Japanese princess gives up over one million US dollars and royal status to marry her non-royal boyfriend – Mothership.SG
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Princess Mako of Japan is expected to marry her childhood sweetheart Kei Komuro this year.
Who are they?
Princess Mako is the daughter of Crown Prince Akishino and Crown Princess Kiko.
She and Komuro met in 2012 while studying at Tokyo International Christian University, and got engaged in 2017.
In 2018, Komuro moved to New York to study at Fordham University Law School. He has since obtained a license to practice law in New York State, NHK reported, and returned to Japan this year.
This is the first time that Komuro and Princess Mako have reunited in three years.
Details of the couple’s wedding, such as when they will hold a joint press conference and when they will leave for the United States to begin their new life, are expected to be announced shortly, according to a source at the agency.
Under current rules, female members of the Imperial family lose their royal status by marrying a commoner. Only men are allowed to marry outside the family.
Women also traditionally receive a lump sum payment of around 150 million yen (approximately S $ 1.8 million) when they leave the home, Kyodo News reported.
Mako’s request to marry a commoner means that she will relinquish both payment and her royal status.
If she ends up not receiving the sum of money, it will be the first time in the history of post-war Japan that a female member of the Imperial family will not receive such a payment.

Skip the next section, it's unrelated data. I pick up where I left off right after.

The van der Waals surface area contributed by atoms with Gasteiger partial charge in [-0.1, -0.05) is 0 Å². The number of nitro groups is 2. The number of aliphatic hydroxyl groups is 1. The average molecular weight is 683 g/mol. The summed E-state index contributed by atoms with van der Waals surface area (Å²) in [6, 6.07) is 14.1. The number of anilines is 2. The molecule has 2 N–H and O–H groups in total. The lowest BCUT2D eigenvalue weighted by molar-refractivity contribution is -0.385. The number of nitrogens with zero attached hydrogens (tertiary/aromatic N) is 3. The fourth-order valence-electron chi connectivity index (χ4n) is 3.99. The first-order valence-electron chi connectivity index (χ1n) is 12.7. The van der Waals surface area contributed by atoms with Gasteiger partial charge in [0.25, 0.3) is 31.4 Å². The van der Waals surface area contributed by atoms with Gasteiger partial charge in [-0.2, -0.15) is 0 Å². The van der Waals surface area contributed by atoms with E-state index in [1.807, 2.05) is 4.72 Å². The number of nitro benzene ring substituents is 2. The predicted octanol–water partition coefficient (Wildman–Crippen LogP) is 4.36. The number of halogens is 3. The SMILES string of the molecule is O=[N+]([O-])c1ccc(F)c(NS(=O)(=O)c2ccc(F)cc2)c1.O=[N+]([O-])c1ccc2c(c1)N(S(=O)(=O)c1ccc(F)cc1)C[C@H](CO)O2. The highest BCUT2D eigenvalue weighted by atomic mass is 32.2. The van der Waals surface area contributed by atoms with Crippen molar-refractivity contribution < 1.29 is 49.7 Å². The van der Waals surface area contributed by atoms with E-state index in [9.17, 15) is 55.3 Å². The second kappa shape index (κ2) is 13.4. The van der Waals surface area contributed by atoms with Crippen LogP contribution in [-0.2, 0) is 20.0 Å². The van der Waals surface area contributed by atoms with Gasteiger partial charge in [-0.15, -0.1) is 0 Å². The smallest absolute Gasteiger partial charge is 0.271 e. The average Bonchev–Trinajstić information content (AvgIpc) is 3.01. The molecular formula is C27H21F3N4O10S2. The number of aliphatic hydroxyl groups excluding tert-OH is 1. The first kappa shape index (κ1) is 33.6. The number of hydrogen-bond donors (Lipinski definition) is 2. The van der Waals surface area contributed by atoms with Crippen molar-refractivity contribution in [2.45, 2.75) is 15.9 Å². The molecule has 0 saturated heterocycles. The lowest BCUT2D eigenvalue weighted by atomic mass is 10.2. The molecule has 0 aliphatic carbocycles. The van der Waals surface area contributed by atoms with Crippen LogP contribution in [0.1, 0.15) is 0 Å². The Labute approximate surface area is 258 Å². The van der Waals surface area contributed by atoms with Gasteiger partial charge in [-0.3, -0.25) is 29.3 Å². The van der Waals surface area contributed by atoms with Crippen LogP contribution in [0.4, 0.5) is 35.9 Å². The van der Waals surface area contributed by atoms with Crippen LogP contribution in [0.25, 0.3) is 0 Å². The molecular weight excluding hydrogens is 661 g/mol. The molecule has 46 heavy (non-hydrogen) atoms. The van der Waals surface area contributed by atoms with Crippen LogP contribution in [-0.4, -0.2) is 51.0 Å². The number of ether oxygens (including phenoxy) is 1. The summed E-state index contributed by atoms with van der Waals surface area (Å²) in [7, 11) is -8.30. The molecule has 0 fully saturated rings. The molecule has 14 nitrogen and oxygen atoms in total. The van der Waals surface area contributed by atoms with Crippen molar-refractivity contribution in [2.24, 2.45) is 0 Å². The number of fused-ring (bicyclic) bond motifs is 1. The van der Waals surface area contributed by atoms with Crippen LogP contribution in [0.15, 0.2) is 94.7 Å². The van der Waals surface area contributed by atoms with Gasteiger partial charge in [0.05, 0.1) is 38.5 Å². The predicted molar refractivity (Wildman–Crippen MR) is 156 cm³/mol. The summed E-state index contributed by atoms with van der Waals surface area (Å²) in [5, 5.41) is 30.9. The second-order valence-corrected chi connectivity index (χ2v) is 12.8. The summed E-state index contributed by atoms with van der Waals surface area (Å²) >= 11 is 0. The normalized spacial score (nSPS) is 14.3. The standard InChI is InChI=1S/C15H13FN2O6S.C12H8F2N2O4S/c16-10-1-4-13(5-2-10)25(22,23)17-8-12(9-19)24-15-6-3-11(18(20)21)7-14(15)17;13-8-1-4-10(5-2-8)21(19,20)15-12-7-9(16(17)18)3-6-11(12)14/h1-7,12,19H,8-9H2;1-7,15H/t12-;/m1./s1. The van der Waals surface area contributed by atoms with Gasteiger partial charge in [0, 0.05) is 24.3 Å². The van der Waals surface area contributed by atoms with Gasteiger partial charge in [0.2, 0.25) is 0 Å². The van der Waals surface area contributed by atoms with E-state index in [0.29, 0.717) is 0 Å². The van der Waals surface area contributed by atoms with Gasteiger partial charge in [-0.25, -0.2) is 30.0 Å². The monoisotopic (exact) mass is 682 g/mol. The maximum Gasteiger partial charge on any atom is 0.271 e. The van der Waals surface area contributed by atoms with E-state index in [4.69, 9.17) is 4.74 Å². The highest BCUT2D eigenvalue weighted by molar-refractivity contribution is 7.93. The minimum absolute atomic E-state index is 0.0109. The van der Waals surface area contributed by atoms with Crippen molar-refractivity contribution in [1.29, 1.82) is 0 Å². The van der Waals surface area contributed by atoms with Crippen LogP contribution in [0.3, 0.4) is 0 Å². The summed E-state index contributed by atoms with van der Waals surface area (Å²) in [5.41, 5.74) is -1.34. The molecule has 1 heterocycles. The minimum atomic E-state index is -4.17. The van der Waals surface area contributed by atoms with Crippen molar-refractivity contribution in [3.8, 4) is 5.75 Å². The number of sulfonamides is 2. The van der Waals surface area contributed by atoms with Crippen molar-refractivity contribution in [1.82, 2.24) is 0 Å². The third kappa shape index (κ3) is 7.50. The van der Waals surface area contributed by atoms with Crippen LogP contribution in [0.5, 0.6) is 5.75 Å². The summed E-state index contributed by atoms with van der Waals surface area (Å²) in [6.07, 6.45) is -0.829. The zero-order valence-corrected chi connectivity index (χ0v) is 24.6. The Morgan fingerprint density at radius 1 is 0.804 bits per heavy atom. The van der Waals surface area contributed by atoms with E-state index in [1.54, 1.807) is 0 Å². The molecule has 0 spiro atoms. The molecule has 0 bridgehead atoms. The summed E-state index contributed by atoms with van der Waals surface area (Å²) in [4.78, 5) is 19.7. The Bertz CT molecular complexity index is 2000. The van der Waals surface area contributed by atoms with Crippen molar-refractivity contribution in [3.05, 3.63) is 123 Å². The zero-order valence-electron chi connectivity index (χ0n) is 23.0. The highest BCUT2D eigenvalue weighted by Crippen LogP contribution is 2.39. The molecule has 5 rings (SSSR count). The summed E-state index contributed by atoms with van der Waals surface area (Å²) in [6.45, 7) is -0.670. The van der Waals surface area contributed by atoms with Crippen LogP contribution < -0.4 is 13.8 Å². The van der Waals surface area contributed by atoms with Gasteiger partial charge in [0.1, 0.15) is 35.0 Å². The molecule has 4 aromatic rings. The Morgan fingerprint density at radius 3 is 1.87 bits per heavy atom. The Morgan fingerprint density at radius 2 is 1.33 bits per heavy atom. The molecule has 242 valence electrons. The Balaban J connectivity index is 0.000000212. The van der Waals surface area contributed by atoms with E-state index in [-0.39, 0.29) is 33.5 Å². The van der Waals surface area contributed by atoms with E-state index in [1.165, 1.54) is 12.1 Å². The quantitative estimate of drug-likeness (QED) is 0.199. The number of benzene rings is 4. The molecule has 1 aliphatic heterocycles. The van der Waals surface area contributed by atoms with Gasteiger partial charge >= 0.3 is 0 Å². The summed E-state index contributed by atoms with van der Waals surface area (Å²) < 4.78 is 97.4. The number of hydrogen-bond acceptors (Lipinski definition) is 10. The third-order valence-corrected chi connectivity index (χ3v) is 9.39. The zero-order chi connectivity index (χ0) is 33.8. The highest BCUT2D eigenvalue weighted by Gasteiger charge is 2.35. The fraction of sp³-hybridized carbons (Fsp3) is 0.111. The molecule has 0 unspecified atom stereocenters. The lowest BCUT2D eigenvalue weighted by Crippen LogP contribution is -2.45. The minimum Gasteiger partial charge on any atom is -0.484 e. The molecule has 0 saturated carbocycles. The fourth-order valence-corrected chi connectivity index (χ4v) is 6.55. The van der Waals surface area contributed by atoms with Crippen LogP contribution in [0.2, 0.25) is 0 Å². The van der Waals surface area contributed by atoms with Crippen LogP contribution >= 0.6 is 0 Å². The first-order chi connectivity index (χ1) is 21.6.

Does the royal family approve?
The crown prince has been quoted saying he approved of his daughter’s marriage.
“The Constitution says marriage should only be based on the mutual consent of both sexes. If that’s what they really want, then I think that’s something I have to respect as a parent.”
Public opinion on the relationship, however, has been negative so far.
Controversies around Komuro
Support for Komuro initially waned following a controversy involving his mother.
Local tabloids had reported a financial dispute over Komuro’s mother who owed her former fiance 4 million yen. Komuro then released a 28-page statement clarifying his mother’s financial situation, which, according to Washington Post, was not well received by the public.
In addition, Komuro’s image has also come under scrutiny and criticism.
When she arrived at Narita Airport on September 27, which was broadcast live, media attention focused on her hairstyle – a ponytail.
japanese newspaper Nikkan Sports, for example, posted a story on the front page with the headline “Kei Komuro Comes Back With A Ponytail”:
Superb front page of today’s Nikkan Sports, with the headline “Kei Komuro Comes Back With A Ponytail”. Crime of the century, with the evidence presented from multiple angles. I bet he also wore dress shoes without socks. pic.twitter.com/njcMxwW4pB
– Andrew McKirdy (@Andrew_McKirdy) September 28, 2021
Her ponytail, according to Washington Post, was seen by Japanese society as a symbol of its “inability to be involved with the royal family”.
Besides the hairstyle, he has also been criticized for his body language, such as putting his hands in his pockets and ignoring the press.
An ongoing debate
At the center of this marriage are other pertinent questions regarding the Japanese monarchy.
This marriage, for example, may influence an ongoing debate to allow female members of the imperial family to retain their royal status even after marrying commoners.
A professor of media and communication in Sapporo, Makoto Watanabe, was also cited by SCMP highlighting questions people might have about the Princess’s decision to marry Komuro, including whether she really loves him and wants to move to the United States with him, or is she just sick of the restrictions she faces Tokyo as a member of the imperial family?
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Top photo via AFP / Getty Images.